This is in effect what I do. However this issue remains, and I would like some essential qubes, such as sys-usb, to start-up in the background, in parallel. I’m sure I’m not the only one.

Aside from networking dependencies (which can easily be solved by setting autostart.VMS[] netvm none then reataching the netvms via qvm-prefs VM netvm), I’ve noticed that qvm-start is also slower with multiple VM inputs, as opposed to running qvm-start x and qvm-start y in separate tabs at the same time.

time qvm-start x y yields circa 19s
time qvm-start x with qvm-start y yields circa 12s and 15s respectively (run in parallel)

If the boot process just calls qvm-start VMS[] then this would account for at-least a 30% delay - but in my experience the vm autoboot sequence can take much, much longer, so I assume some other checks are going on as-well.

You talk about running the qvm-starts in different tabs (presumably different tabs of a terminal window). If that’s what you’re doing, obviously that can’t be automated.

What happens if you do:

qvm-start x &
qvm-start y &

in a script? That could be automated, but would it time better or worse?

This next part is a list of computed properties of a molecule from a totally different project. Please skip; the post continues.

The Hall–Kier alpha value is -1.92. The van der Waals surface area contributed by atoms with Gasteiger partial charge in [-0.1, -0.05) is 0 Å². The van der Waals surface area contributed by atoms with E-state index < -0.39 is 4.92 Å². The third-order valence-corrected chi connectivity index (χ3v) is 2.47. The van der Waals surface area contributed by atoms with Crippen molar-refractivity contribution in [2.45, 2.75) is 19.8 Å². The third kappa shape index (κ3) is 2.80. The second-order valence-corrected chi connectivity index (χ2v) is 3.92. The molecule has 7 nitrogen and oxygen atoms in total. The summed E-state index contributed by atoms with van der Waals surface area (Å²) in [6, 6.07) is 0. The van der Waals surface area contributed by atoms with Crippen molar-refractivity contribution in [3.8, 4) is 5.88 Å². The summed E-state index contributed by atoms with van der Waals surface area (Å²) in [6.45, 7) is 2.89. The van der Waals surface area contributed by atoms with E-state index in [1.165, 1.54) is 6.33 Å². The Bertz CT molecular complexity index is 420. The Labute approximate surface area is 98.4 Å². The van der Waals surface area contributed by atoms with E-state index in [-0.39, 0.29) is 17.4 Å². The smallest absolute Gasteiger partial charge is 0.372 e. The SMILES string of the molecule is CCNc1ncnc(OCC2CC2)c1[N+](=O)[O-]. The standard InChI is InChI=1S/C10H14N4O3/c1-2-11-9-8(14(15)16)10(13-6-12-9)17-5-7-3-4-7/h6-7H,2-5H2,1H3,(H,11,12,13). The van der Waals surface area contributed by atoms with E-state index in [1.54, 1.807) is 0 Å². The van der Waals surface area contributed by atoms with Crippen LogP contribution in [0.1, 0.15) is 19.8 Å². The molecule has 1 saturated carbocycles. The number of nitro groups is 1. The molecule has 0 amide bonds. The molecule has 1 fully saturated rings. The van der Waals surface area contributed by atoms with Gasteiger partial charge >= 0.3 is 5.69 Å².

How much is that?

#!/bin/bash
time qvm-start x &
time qvm-start y

bash timing.sh
vs
qvm-start x y

qvm-start x y gives a 20-30% delay on bash timing.sh

(qvm-start is waiting for x to start before it begins starting y).

at-least a minute. This was with the standard sys-whonix, which then waited for sys-net, sys-firewall, mirage-firewall. Also, as above, this waited until sys-usb had started.

Haven’t precisely timed it, but I know it was enough to be a real PITA. It’s had one benefit though, in that now my boot feels super-quick - perhaps it’s an anti-anti-feature.

*Also, on some previous R4.1 stable revisions (IDK if it’s still an issue because I only have sys-usb autostarting now and I haven’t noticed any false-starts), there were times where qubes failed to autostart for whatever reason (I never bothered to check the logs, it was fine when starting them post sign-in).

So you’re saying that the bash timing script is even slower than qvm-start x y? Wow.

here’s another thought (I’m spitballing)…what if each start were a separate bash script in .config/autostart? e.g. put an start-x.sh and a start-y.sh in .config/autostart. If the system starts those up in parallel, that should work well; if it executes them in some sort of sequence, then not so good. (For one thing, if it is sequential, then there should be a definition somewhere as to how that sequence is determined since someone might want to depend on it being sequential.)

I know I’m asking you to do experiments for me, and thank you–but I’m nowhere near my qubes machine right now.

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My apologies, I was following on from my previous post and my syntax was incorrect, I’ve amended my post - thanks for picking up on that!

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R/E netvm dependencies:::